George Washington Papers

From George Washington to James McHenry, 1 July 1796

Mount Vernon 1st July 1796.


Your letter of the 27th Ulto by Post, with its enclosures (the originals of which, I return) came to my hands on Wednesday. And your other letters of the 27th & 28th by Express, was received about five oclock yesterday afternoon.

The accounts brought in the latter, are very pleasing indeed, inasmuch as they will serve to remove the doubts of the credulous (with respect to the Western Posts); and when realized, be productive of that tranquillity, and peace with the Indians which, in itself, is so desirable; and has been so much wished and sought for, by every real friend to his Country.

It is my desire that the charges exhibited against General Wayne by Brigadier Wilkenson, with the letters of crimination on both sides, should be laid before the heads of Departments; and yours and their opinions reported to me on the measures necessary to be pursued to do justice to the Public; the accused; and the accuser; As also when, and by whom, the enquiry is to be made; with the preliminary steps necessary thereto.

There are no Officers, I conceive, of sufficient rank to constitute a Court before whom the Commander in chief can be brought. Is the matter then to come before Congress? In what manner? My first impression relative to this business (though not maturely, or distinctly formed) is, that General Wayne ought, immediately, to be furnished with a copy of all the charges exhibited against him by the Brigadier; in order, as many of them are of old standing that he may have time allowed him to recollect circumstances; and to see what counter evidence can be produced, or what satisfactory explanations can be given; that he may not be unprepared for trial whensoever he is called upon.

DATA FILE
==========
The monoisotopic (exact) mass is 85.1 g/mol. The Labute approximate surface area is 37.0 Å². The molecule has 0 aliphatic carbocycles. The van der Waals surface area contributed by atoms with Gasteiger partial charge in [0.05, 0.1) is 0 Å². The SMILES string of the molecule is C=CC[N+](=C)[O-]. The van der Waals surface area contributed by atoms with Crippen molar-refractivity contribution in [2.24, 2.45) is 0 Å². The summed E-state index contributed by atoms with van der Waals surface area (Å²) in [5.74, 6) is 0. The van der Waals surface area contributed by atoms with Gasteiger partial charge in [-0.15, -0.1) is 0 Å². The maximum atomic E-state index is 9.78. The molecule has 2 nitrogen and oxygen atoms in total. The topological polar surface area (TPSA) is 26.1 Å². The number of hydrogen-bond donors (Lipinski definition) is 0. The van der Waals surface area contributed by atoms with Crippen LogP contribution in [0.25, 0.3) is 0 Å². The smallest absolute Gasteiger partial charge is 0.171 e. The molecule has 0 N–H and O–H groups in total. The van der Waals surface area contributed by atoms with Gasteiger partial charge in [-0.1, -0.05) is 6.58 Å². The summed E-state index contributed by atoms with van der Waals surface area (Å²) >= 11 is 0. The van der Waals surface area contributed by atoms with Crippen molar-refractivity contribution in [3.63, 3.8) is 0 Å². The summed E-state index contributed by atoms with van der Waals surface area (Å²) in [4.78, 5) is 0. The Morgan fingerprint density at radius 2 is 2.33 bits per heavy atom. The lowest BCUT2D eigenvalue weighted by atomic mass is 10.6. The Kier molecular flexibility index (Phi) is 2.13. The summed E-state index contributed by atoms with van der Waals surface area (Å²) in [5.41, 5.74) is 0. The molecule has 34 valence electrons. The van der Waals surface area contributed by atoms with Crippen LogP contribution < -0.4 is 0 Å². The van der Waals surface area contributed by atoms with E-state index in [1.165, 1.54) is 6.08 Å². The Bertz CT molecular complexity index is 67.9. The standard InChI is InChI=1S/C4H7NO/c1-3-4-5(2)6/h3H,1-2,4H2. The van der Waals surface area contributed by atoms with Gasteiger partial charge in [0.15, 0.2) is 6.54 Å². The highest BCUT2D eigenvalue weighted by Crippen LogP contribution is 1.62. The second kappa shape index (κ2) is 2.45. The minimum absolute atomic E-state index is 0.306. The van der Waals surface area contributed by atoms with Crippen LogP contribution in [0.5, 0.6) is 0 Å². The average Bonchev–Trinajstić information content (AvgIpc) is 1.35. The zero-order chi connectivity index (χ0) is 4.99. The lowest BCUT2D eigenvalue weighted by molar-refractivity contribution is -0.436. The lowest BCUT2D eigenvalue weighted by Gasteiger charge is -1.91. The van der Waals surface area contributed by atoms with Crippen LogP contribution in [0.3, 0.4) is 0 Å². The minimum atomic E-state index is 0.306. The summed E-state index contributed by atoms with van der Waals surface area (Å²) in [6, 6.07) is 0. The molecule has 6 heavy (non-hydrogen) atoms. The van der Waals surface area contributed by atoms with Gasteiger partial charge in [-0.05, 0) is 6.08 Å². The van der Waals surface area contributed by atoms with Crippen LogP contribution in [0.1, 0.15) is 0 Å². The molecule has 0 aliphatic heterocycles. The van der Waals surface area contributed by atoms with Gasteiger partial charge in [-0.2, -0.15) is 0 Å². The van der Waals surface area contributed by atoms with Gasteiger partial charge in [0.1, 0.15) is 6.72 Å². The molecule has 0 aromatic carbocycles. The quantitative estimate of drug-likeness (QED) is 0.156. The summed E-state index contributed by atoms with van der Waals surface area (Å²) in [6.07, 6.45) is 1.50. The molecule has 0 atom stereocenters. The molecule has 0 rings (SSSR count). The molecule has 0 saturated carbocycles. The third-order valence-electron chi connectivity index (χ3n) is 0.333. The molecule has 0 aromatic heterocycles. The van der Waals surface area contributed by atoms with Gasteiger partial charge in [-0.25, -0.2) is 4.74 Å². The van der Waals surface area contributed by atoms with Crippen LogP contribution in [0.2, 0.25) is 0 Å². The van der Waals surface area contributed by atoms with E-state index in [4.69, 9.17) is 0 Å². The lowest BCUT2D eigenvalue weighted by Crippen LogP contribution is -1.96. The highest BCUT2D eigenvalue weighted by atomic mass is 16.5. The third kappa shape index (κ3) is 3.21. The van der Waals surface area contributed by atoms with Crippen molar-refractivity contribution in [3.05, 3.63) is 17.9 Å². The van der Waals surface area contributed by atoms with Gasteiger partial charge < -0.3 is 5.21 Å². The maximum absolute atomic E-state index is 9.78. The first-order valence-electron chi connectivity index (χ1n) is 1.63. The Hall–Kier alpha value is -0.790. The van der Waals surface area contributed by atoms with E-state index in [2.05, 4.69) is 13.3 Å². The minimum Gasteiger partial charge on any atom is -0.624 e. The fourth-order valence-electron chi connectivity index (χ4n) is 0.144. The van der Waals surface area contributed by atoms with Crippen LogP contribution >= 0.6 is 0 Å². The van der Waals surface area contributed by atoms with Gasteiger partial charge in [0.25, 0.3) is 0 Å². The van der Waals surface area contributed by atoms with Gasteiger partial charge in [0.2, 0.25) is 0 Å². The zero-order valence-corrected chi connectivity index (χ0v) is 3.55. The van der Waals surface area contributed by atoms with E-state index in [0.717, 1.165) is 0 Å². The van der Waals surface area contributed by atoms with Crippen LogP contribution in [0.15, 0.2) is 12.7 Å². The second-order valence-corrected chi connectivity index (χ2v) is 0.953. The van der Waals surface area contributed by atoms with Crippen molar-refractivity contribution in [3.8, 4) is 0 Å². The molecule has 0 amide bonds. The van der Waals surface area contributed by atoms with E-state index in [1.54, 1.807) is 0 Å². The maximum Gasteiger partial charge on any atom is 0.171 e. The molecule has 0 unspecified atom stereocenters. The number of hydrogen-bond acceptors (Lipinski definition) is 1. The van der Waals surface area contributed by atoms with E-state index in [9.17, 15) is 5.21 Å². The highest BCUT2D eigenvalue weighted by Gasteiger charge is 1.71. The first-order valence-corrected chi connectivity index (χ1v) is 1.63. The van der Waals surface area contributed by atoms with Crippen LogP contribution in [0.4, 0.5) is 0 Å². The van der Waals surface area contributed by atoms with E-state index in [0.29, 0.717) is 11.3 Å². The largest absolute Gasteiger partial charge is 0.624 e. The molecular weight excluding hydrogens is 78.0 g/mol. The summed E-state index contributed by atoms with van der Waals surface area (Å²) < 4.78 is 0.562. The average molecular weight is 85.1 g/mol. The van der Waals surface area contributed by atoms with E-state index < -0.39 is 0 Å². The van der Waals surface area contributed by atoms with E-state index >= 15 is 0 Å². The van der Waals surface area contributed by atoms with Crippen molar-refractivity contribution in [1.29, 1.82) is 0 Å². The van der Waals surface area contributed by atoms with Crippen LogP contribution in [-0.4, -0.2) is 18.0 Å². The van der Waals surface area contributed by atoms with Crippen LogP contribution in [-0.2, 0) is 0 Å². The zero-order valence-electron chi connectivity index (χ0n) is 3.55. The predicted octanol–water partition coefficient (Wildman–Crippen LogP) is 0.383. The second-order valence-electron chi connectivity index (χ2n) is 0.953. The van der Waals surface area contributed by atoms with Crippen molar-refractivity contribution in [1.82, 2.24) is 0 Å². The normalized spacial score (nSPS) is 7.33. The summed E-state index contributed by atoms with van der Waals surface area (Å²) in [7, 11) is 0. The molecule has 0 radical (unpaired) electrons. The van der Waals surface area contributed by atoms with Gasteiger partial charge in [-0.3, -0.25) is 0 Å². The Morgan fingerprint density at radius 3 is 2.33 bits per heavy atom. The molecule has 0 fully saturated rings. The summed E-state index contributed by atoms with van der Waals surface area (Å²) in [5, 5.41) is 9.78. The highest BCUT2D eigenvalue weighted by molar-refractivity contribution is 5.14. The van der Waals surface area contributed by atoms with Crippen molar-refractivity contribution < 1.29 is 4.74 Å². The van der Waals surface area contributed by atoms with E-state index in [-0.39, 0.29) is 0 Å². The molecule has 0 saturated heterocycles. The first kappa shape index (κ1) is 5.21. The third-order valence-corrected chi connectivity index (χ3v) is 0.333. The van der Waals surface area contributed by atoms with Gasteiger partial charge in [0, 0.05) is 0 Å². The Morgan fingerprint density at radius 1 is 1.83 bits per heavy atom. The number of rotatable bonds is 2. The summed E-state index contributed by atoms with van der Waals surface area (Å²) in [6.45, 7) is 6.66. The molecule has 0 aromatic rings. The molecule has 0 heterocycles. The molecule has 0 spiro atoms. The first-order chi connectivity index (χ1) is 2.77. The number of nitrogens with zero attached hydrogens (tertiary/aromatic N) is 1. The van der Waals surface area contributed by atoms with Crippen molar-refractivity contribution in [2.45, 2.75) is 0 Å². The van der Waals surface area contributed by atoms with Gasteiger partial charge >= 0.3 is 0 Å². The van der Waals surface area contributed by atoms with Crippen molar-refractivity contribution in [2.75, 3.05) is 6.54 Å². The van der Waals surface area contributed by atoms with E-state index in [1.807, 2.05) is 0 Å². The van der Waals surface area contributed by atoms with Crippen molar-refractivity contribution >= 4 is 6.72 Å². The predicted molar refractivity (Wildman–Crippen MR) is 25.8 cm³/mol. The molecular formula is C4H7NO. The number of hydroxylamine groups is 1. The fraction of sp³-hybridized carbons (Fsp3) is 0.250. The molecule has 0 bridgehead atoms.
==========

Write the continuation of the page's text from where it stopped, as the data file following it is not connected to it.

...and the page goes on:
It may be well if it can be accomplished, by civil expressions, to stimulate the present Governor of Tennessee to an effectual repression of incroachments on Indian Territory (secured to them by Treaties): but the honor of the government, and the Peace of the Union, require, that if he is not decisive, the Laws relative thereto, be not suspended, or trifled with; but promptly, and energetically (with temper & prudence) enforced.

I will not speak upon the new model of the Army now, but will take more time to consider the scheme for resolving the Legion into four Regiments, on the plan you have suggested.

In speaking of the Generals Wayne & Wilkinson, I omitted to add, as my opinion, that the latter (if leave has not been given already) ought to obtain the furlough he has asked; and as soon as the former joins the Army; for no good will result from both being with it in the irritable temper they are in, at the same time.

Go: Washington


Index Entries